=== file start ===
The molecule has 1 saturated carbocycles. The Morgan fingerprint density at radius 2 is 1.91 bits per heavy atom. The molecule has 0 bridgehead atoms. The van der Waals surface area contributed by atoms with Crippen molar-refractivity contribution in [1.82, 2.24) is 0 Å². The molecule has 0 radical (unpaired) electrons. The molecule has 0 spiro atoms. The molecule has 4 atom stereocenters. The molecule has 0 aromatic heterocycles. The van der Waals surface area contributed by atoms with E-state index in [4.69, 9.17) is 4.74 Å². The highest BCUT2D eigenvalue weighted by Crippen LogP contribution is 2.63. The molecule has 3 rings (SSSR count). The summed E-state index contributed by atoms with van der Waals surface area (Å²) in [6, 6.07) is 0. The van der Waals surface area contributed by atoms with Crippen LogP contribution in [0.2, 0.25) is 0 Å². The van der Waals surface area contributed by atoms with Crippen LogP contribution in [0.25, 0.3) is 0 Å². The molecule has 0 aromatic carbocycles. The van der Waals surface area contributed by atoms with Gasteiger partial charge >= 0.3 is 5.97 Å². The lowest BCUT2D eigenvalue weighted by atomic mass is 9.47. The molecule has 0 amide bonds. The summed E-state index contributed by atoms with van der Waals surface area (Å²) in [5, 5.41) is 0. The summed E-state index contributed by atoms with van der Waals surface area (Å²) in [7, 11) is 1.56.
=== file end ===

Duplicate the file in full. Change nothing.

The molecule has 1 saturated carbocycles. The Morgan fingerprint density at radius 2 is 1.91 bits per heavy atom. The molecule has 0 bridgehead atoms. The van der Waals surface area contributed by atoms with Crippen molar-refractivity contribution in [1.82, 2.24) is 0 Å². The molecule has 0 radical (unpaired) electrons. The molecule has 0 spiro atoms. The molecule has 4 atom stereocenters. The molecule has 0 aromatic heterocycles. The van der Waals surface area contributed by atoms with E-state index in [4.69, 9.17) is 4.74 Å². The highest BCUT2D eigenvalue weighted by Crippen LogP contribution is 2.63. The molecule has 3 rings (SSSR count). The summed E-state index contributed by atoms with van der Waals surface area (Å²) in [6, 6.07) is 0. The van der Waals surface area contributed by atoms with Crippen LogP contribution in [0.2, 0.25) is 0 Å². The van der Waals surface area contributed by atoms with Crippen LogP contribution in [0.25, 0.3) is 0 Å². The molecule has 0 aromatic carbocycles. The van der Waals surface area contributed by atoms with Gasteiger partial charge >= 0.3 is 5.97 Å². The lowest BCUT2D eigenvalue weighted by atomic mass is 9.47. The molecule has 0 amide bonds. The summed E-state index contributed by atoms with van der Waals surface area (Å²) in [5, 5.41) is 0. The summed E-state index contributed by atoms with van der Waals surface area (Å²) in [7, 11) is 1.56.